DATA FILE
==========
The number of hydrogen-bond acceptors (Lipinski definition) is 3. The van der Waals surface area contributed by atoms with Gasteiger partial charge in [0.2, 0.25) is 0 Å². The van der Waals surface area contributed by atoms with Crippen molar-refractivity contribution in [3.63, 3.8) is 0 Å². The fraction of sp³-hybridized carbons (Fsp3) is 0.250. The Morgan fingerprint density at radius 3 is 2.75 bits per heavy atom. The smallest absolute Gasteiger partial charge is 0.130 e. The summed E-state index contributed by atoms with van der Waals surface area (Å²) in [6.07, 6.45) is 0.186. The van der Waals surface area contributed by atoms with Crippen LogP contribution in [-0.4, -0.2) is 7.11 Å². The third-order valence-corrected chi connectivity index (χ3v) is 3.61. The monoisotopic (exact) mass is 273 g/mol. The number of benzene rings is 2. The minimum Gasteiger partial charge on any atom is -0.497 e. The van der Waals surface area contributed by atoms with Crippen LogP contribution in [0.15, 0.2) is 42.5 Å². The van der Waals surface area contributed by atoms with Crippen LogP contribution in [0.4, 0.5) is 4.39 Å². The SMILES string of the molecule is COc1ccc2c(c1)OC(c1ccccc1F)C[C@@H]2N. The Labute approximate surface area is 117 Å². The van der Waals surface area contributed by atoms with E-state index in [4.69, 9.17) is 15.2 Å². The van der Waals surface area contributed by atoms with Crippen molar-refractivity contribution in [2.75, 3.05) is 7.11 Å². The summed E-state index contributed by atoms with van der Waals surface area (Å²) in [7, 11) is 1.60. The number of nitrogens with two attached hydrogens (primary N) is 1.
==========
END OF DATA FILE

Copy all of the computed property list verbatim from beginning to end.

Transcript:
The number of hydrogen-bond acceptors (Lipinski definition) is 3. The van der Waals surface area contributed by atoms with Gasteiger partial charge in [0.2, 0.25) is 0 Å². The van der Waals surface area contributed by atoms with Crippen molar-refractivity contribution in [3.63, 3.8) is 0 Å². The fraction of sp³-hybridized carbons (Fsp3) is 0.250. The Morgan fingerprint density at radius 3 is 2.75 bits per heavy atom. The smallest absolute Gasteiger partial charge is 0.130 e. The summed E-state index contributed by atoms with van der Waals surface area (Å²) in [6.07, 6.45) is 0.186. The van der Waals surface area contributed by atoms with Crippen LogP contribution in [-0.4, -0.2) is 7.11 Å². The third-order valence-corrected chi connectivity index (χ3v) is 3.61. The monoisotopic (exact) mass is 273 g/mol. The number of benzene rings is 2. The minimum Gasteiger partial charge on any atom is -0.497 e. The van der Waals surface area contributed by atoms with Crippen LogP contribution in [0.15, 0.2) is 42.5 Å². The van der Waals surface area contributed by atoms with Crippen LogP contribution in [0.4, 0.5) is 4.39 Å². The SMILES string of the molecule is COc1ccc2c(c1)OC(c1ccccc1F)C[C@@H]2N. The Labute approximate surface area is 117 Å². The van der Waals surface area contributed by atoms with E-state index in [4.69, 9.17) is 15.2 Å². The van der Waals surface area contributed by atoms with Crippen molar-refractivity contribution in [2.75, 3.05) is 7.11 Å². The summed E-state index contributed by atoms with van der Waals surface area (Å²) in [7, 11) is 1.60. The number of nitrogens with two attached hydrogens (primary N) is 1.